A major problem has been identified in the code used in many Microsoft applications, and those using Microsoft's software libraries in how it decodes JPEG images. The problem has been identified
in a note at the web site of the US Computer Emergency Readiness Team , CERT, and affects many applications other than Microsoft's - the CERT site lists many of these.
Nick DeBaggis is credited with its discovery - a recent posting
of his provides some further detail.
The JPEG committee cannot emphasize enough how important it is to use properly tried and tested software for processing and displaying JPEG (and other file formats). Insufficient testing and analysis can lead to the type of problem reported, which will expose vulnerabilities in any kind of data processing activity, not just in image display routines.
Microsoft's reaction to the reported problem is available at: http://www.microsoft.com/technet/security/bulletin/MS04-028.mspx
and the reported fix installs a tester, available from the URLhttp://www.microsoft.com/security/bulletins/200409_jpeg_tool.mspx
This tester will offer to download patches for the operating system, Internet Explorer, and also analyses Microsoft Office and third party software installations that expose this vulnerability. Please note that the resulting downloads may be upwards of 50 Mbytes. This is --not-- the fault of the JPEG standard, and the JPEG committee has --no-- responsibility for either the problem or its suggested solutions. In view of the serious nature of this problem however, we recommend that all users of Microsoft products read the above notices and take appropriate action.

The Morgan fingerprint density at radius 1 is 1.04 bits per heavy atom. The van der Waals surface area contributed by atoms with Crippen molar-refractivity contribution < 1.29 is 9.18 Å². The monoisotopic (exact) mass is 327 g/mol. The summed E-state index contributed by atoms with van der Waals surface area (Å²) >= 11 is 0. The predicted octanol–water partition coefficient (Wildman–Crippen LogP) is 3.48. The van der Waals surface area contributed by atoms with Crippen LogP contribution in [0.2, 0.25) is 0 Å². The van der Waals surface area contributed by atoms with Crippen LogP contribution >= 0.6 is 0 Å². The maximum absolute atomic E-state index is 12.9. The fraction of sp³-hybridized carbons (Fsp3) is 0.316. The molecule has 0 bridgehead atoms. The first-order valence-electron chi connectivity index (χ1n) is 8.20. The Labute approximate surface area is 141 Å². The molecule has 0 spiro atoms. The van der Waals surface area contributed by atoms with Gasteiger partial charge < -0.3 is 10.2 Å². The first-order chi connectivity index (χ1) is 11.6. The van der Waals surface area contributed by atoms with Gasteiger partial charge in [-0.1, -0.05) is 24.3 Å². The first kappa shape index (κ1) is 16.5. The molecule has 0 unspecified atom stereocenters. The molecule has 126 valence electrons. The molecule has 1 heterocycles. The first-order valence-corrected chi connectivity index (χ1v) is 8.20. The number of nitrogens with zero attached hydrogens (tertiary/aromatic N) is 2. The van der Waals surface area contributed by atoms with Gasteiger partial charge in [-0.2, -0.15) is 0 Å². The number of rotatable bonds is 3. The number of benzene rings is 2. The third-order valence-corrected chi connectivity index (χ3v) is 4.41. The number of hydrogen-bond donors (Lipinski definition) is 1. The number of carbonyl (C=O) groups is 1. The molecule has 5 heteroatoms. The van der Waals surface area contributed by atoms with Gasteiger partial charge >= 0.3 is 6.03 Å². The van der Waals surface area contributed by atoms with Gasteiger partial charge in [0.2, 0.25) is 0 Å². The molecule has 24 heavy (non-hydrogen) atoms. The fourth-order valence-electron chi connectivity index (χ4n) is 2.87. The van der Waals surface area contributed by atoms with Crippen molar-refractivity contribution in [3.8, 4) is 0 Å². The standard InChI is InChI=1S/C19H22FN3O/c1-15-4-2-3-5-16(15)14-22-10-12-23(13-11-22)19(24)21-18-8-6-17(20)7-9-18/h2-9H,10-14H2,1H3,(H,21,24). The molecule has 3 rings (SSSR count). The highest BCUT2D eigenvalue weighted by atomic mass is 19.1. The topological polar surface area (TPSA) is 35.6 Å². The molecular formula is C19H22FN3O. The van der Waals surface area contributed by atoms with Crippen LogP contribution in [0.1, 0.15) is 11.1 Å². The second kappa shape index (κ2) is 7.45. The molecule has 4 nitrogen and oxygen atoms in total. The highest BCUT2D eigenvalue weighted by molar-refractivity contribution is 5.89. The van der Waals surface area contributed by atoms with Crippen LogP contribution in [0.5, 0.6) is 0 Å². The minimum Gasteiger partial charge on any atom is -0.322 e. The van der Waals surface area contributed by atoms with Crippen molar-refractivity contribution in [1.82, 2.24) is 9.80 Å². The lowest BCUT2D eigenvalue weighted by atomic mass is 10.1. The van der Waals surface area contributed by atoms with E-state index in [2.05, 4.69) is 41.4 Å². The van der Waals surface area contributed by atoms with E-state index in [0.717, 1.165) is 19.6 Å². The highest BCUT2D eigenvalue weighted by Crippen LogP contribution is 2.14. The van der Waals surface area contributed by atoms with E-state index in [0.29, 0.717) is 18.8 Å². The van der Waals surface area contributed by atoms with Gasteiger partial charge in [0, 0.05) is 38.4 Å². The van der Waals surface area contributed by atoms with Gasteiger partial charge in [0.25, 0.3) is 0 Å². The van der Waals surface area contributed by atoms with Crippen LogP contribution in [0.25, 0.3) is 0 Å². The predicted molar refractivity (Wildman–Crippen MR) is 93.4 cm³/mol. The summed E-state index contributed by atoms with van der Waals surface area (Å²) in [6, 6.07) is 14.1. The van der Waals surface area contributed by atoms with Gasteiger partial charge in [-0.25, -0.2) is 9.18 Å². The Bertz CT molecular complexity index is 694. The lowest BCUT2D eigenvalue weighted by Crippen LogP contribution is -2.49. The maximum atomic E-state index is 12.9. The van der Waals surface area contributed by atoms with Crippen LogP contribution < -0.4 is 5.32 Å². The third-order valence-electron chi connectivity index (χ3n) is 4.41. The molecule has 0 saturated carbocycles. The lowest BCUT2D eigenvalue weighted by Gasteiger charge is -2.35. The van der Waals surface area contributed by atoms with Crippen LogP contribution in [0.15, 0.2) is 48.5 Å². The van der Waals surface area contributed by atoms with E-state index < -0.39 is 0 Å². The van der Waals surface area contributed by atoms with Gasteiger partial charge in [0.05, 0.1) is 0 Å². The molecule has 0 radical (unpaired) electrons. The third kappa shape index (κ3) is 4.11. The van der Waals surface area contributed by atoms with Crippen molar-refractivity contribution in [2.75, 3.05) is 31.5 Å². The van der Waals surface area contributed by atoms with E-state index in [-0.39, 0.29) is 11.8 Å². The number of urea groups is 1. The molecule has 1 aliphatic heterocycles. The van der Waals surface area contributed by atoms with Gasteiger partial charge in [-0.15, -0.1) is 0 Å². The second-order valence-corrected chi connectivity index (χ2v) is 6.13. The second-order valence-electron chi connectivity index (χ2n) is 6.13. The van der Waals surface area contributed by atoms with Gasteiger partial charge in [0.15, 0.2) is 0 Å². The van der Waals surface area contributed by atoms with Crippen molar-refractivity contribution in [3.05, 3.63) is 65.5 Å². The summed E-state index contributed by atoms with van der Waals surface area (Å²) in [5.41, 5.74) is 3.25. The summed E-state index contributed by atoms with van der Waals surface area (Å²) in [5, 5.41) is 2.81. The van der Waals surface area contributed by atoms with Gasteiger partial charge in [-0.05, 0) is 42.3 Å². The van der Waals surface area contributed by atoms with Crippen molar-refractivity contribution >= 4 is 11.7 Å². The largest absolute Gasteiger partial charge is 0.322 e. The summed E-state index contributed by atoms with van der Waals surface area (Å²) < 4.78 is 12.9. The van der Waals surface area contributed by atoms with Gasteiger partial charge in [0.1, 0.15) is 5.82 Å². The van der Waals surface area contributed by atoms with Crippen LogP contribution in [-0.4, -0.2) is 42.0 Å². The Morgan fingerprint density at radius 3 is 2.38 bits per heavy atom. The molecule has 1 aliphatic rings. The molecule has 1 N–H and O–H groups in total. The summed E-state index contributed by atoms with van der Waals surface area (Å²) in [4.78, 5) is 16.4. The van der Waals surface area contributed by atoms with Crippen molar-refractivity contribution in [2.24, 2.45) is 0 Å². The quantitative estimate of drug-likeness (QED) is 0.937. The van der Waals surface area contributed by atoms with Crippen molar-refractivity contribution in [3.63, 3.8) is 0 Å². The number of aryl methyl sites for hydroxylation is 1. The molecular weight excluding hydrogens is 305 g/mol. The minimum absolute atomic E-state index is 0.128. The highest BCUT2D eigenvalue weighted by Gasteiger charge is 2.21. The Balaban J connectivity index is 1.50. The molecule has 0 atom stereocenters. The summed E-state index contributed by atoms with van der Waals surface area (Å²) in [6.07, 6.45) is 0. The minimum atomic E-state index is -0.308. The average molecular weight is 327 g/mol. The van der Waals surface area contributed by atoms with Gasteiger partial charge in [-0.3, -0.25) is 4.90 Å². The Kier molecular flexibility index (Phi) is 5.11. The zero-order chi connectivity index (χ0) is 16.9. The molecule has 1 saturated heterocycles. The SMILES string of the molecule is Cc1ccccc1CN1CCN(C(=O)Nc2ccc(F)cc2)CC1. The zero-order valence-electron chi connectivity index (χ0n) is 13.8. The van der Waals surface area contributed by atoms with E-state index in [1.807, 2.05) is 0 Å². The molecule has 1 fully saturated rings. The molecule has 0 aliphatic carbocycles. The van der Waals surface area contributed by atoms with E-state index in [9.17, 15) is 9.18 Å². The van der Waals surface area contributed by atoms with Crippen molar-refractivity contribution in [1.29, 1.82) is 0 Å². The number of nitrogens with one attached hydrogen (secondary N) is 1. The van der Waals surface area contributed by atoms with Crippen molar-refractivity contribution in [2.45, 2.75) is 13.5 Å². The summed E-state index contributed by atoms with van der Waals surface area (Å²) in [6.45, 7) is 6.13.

As a result of an increased level of support calls, and of significant misrepresentation in the press, we are making this emergency news release. The JPEG team cannot be expected to offer support on this Microsoft specific issue, and will not respond to individual claims for assistance or resolution of any problems caused by the fixes suggested above.
This is not a "JPEG bug" - http://www.eweek.com/article2/0,1759,1645829,00.asp
or a "JPEG flaw" - http://www.pcworld.com/news/article/0,aid,117776,00.asp
As an example of more accurate reporting, you are referred to an article from the UK's new Scientist magazine, entitled, "Software bug raises spectre of 'JPEG of death' " - http://www.newscientist.com/news/news.jsp?id=ns99996408